Culburra Beach Timber & Hardware is a family-owned business located along the New South Wales coast, and today it is run by Jean-Paul and his wife Kylie Maulguet, alongside Kylie’s father Andrew Hodgson.
Andrew, a former business manager for a large franchise, had enough of working for a big corporation and craved a business he could manage on a more personal level.
After working in Culburra for nearly five years, and loving it, Andrew was keen to get Jean-Paul and Kylie on board.
“He had decided that he liked it, and wanted to buy the business. He then asked me if I too was keen to join him and I said “˜yeah sure, we’ll run it together’,” Jean-Paul says.
That was 2010. Now, five years on, it’s clear that Jean-Paul made the right decision.
BY THE SEA
The population of Culburra Beach – roughly 20 km east of Nowra, NSW – is approximately 2,600.
“It feeds several little villages in Orient Point, Greenwell Point, Currarong, and Callala Bay/Beach, and their total population is about 4,000. Basically, that’s why we all like it out here – because it’s close to the beach,” Jean-Paul explains.
The remarkable fact about working in Culburra Beach, for managers like Jean Paul, is that a lunch break can often include a swim or a surf.
“Yes, I’m a surfer myself,” Jean-Paul admits, but chuckles that a lunch-time surf is more a summer activity.
“Not so much right now!” he laughs.
Jean-Paul and his wife Kylie have lived in Culburra Beach for 16 years. After meeting in Campbelltown in 1999, they had decided they wanted to start a family in a nice place and opted for the sea change.
Unlike many timber and hardware businesses, which are steeped in family tradition, Jean-Paul, Kylie and Andrew are relative newcomers to the business.
“I was managing an optometrist, just in Nowra, and had been working in that industry for roughly 27 years.
“In the end, I had just gotten to the point that I’d had enough,” Jean-Paul says.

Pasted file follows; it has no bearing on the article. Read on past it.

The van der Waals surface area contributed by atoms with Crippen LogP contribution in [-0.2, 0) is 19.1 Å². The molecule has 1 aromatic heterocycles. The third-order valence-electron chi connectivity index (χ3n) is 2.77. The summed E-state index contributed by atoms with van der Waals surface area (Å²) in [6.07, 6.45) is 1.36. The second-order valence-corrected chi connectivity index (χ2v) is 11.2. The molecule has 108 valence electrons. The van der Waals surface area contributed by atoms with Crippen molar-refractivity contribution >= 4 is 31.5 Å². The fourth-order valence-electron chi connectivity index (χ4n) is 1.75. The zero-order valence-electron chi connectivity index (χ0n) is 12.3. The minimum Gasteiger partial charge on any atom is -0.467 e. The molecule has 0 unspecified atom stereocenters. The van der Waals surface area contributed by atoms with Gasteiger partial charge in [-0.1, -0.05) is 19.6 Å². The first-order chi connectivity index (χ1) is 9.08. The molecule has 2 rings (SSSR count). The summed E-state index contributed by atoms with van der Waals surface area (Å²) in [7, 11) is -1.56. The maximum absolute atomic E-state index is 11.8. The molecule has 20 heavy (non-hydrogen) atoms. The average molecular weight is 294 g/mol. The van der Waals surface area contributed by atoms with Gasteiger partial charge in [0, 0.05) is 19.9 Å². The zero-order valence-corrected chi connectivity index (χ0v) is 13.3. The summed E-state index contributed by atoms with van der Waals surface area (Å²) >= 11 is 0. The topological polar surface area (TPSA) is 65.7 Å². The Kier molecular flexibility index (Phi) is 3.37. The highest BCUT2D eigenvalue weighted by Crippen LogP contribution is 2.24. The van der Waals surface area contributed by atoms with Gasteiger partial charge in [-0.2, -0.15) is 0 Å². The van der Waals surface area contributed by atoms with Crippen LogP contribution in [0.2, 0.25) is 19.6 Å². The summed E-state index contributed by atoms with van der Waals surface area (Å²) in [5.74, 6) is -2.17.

It was quite a jump for Jean-Paul, who admitted he had been convinced to take on the new role with Andrew due to the “˜hands on’ nature of the timber industry.
“The one definite aspect is that you get to work at the shop as well as do deliveries, so you’re also out on the road visiting the builders.
“It’s a bit more diverse than just sitting in a shop all day,” Jean-Paul explains.
For Jean-Paul, to not only get the initial contact with clients but to also see the end-result has been lot more satisfying than traditional retail opportunities.
“It’s just good to see the local community, builders and other trades supporting a small business too.”
There’s a few of the bigger guys in town, so it’s just good to see them buying from a locally owned business and keeping the dollars in the Culburra Beach economy,” he said.
DOWN TO BASICS
While Culburra Beach is a small place, its location isn’t enough to spare the business from impending competition from larger franchises. Jean-Paul said that while encroaching competition ensures they work harder, he’s confident that Culburra’s level of customer service still can’t be beat.
“We like to make sure we are always going the extra mile – when an elderly customer might come into the shop and want some soil, or a few bags of soil, we’ll make sure we carry the products and put them in the car,” said Jean-Paul.
“It is just that old-fashioned service that can sometimes be forgotten,” he adds.
Jean-Paul also credits keeping and investing in good staff, like their Timber manager Luke Freeman, as a business tactic that essentially pays for itself.
“If you have someone like Luke, who’s been in the timber industry for over ten years, it just pays dividends – because he knows what he’s talking about,” Jean-Paul admits.
The business has a vast geographical scope to cover, reaching as far as 20 km away. From Currarong to Callala Beach, no matter where their customer is from, consistency is the key!
“We just keep it simple, if you keep your customers happy, everything falls into place. “Just treat everyone like you want to be treated, easy!”Jean-Paul concludes.Off the beaten track is supported by Simmonds Lumber.